Stratford police sent out two still images of the vehicle taken from the store’s security camera.
Stratford police are still refusing to publicly identify the motorist charged in a deadly hit-and-run crash in a Walmart parking lot and a former Ontario ombudsman called that “unusual” five days after the collision.André Marin, an expert on ethics and anti-corruption, said holding back the name of a person who’s been charged goes against principles of openness and transparency.“The police are not a law unto themselves. They have a duty to the community to release the name,” he said.Stratford police remained mum Friday on who has been charged in the wake of the fatal crash that led to the death of a 63-year-old woman.Gerry Foster, the city’s deputy chief, said they still won’t be releasing the name of the 30-year-old woman charged hours after Evelyn Sophia Harris died in Stratford hospital.“Nothing’s different than what has already been reported to the media about our position on releasing the information,” Foster said.Marin said that is unusual and irregular.“I think the police owe it to the community to be open and transparent. The public has a right to know and by not releasing her name it opens up a lot of speculation of preferential treatment,” said Marin, a former director of Ontario’s police watchdog, the Special Investigations Unit.Earlier this week, a Stratford police spokesperson said they won’t be releasing the woman’s name over concerns for her safety. Foster confirmed Friday that is still the reason, but he wouldn’t comment on if the woman has been threatened or if police are guarding her home.“We’ve provided as much information about this matter as we can. We believe that we are acting in the best interests of those involved in this tragic incident,” he wrote in an email.A police spokesperson said Chief Greg Skinner was not available Friday. Provincial court staff in Stratford said they still have no information related to the charge.Stratford Walmart store manager Troy Lomond said Friday he is unable to comment on the incident.“It’s all in the police’s hands,” he said.When asked how staff are doing in the wake of the fatal crash on the store’s property, Lomond said they are “doing OK, but that’s all I can say.”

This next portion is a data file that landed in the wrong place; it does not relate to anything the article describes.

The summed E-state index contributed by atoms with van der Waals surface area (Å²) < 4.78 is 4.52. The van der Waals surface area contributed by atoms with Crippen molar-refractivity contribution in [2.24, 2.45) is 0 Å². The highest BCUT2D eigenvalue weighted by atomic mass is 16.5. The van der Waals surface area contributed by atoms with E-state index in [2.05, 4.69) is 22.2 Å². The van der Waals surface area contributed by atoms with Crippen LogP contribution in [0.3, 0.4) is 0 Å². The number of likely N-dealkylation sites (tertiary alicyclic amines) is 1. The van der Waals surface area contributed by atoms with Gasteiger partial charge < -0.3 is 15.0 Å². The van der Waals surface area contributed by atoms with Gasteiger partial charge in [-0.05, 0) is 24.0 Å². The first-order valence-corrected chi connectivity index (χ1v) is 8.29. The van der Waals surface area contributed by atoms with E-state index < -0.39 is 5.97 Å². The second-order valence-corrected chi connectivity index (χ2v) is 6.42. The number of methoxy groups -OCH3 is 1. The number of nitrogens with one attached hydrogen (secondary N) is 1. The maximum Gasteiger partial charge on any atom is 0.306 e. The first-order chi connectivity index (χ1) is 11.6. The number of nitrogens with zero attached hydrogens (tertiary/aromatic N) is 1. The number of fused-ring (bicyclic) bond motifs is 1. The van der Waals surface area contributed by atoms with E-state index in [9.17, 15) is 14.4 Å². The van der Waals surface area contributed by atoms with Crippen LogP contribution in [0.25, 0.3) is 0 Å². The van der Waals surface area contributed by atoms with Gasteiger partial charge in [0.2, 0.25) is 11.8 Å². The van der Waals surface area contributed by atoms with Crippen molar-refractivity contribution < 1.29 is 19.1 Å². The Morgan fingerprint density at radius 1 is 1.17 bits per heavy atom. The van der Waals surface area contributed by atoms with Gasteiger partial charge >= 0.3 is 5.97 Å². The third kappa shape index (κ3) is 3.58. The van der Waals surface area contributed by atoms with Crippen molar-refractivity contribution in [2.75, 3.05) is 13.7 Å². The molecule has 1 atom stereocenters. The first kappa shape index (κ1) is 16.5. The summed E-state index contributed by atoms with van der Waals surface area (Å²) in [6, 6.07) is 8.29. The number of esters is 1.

Evelyn Sophia Harris (Handout)
Harris died Sunday shortly after being struck by a minivan in the parking lot near the cart return area. Police said the driver allegedly fled the scene, with several witnesses telling them the vehicle drove into a residential area north of the store.Police said a 30-year-old Stratford woman turned herself in later that afternoon, but five days later she remains nameless.Jason Voss, an experienced criminal defence lawyer and Western University professor, said it’s not common for police to withhold an accused’s person’s name, but a chief is permitted to do so under the Police Services Act.“If the chief of police had concerns, for example, about the community’s response and a safety issue, then the chief may make the decision – for at least his or her police force – to not release the name,” he said.The woman will be in court on June 17.A funeral for Harris is scheduled for Saturday morning in Stratford.email@example.com